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European parliament passes law banning forced labor products

Uyghur activists welcome the measure, but note shortcomings.

The European Parliament on Tuesday overwhelmingly approved a new law that prevents the import and distribution of goods made with forced labor, a move that Uyghur advocates said would help clamp down on China’s use of forced labor in far western Xinjiang.

The Forced Labour Regulation, which places the burden of proof on the EU rather than on companies, was approved in a 555-6 vote, with 45 abstentions.

The law will allow authorities in EU member states and the European Commission to investigate suspicious goods, supply chains and manufacturers. Products they determine to be made with forced labor cannot be sold in the EU, including online, and will be confiscated at the border.

Manufacturers of banned goods must withdraw their products from the EU single market and donate, recycle or destroy them. Companies that fail to comply can be fined. 

Uyghur activists welcomed the measure, although it does not specifically ban products made by Uyghur forced labor, and some pointed out shortcomings.

“The passage of this legislation also sends a powerful message to the Chinese companies doing business in Europe that have continuously benefited from the Uyghur forced labor despite repeated warnings,” said Dolkun Isa, president of the World Uyghur Congress, or WUC.

The EU’s 27 countries must now approve the regulation for it to enter into force, a measure that is largely a formality. After ratification, they will have three years to implement the law.

Missed opportunity

Zumretay Arkin, WUC's director of global advocacy, called the parliament’s vote positive, but said the EU “missed a crucial opportunity to agree on an instrument that could meaningfully address forced labor when the government is the perpetrator, like in the Uyghur region in China.”

“We welcome this milestone but stress that all related guidance, guidelines and considerations of when to investigate cases be created in a way that ensures the regulation can effectively ban products made with state-imposed forced labor,” she said in a statement from the London-based Anti-Slavery International. 

Absent from the law are key provisions that would have heightened its effectiveness, including a method of redress for forced labor victims, said the rights group which works to end modern slavery.

A similar law took effect in the United States in 2021 banning the import of goods made using forced labor in Xinjiang, where the U.S. government has said China is committing genocide against the 11 million mostly Muslim Uyghurs. 

Beijing has denied accusations of human rights violations in Xinjiang, despite substantial evidence that it has detained an estimated 1.8 million Uyghurs and other Turkic peoples in “re-education” camps, where they received training in various skills and were forced to work in factories making everything from chemicals and clothing to car parts.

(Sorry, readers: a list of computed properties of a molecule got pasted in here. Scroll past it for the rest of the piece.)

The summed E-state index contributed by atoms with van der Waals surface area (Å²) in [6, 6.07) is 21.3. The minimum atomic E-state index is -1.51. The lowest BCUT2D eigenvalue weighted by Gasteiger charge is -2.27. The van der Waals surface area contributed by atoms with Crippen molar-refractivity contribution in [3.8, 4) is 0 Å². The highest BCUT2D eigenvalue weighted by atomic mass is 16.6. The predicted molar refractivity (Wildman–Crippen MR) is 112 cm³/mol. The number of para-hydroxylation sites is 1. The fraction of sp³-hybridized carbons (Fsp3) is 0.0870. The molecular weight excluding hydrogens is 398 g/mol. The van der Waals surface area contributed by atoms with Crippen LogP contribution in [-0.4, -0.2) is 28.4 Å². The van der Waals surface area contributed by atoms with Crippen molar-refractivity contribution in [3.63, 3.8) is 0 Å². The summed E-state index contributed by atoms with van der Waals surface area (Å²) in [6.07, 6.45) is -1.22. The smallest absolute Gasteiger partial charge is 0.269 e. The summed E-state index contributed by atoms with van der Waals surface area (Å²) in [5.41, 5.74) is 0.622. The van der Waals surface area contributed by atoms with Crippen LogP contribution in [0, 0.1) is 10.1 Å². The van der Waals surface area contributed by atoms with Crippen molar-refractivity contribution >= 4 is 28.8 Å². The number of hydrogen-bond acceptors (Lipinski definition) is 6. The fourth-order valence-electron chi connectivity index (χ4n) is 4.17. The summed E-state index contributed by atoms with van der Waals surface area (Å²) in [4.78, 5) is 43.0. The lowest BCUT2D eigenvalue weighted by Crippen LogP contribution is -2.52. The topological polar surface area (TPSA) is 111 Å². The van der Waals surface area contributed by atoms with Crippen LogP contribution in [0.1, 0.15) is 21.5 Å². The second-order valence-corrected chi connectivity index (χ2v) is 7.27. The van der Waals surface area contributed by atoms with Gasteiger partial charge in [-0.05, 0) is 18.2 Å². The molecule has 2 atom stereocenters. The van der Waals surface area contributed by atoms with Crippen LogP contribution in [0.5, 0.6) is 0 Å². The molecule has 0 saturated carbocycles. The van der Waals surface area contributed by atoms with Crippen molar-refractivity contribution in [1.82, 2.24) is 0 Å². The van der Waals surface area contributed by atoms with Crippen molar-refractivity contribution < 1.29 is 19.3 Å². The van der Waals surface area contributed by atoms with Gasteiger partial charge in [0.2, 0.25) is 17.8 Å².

The European Parliament passed a resolution in June 2022 saying China's treatment of Uyghurs and other Muslim groups in Xinjiang amounted to crimes against humanity and held a “serious risk of genocide.”

‘Less teeth’

The EU law has “significantly less teeth” than the U.S. Uyghur Forced Labor Prevention Act, but the crux will be the way it's implemented by investigating authorities, said Adrian Zenz, senior fellow and director in China studies at the Washington-based Victims of Communism Memorial Foundation.

The EU regulation contains a provision that the EU must align itself according to the forced labor definitions and standards of the International Labour Organization, or ILO, which has published updated guidelines containing provisions capable of targeting Uyghur forced labor in Xinjiang, Zenz said. 

One of the new provisions is that state-imposed forced labor is best assessed as a risk rather than a specific instance. This points to the fact that state-imposed forced labor creates a pervasive risk in an entire targeted region that is difficult, if not impossible, to assess in particular situations such as in places where there is no freedom to speak out, he said.

“There’s the possibility that the [European] Commission in its investigation … could make a finding of forced labor without having to prove every connection to every supply chain, by determining that this region is not cooperating, is not providing accurate information, and in line with what the ILO guidelines say about state-imposed forced labor, that it's best assessed as a systemic risk,” he said. 

“That increases the scope of being more effective in its implementation.” 

The approval of the Forced Labour Regulation comes ahead of a European Parliament vote expected this week on the Corporate Sustainability Due Diligence Directive, which creates a legal liability for companies relating to environmental and human rights violations within their supply chains.  

“Together, these laws will send a strong message to workers around the world that the EU will not stand for forced labor,” said Anti-Slavery International.

Edited by Malcolm Foster.


This content originally appeared on Radio Free Asia and was authored by By Alim Seytoff for RFA Uyghur and Roseanne Gerin for RFA.


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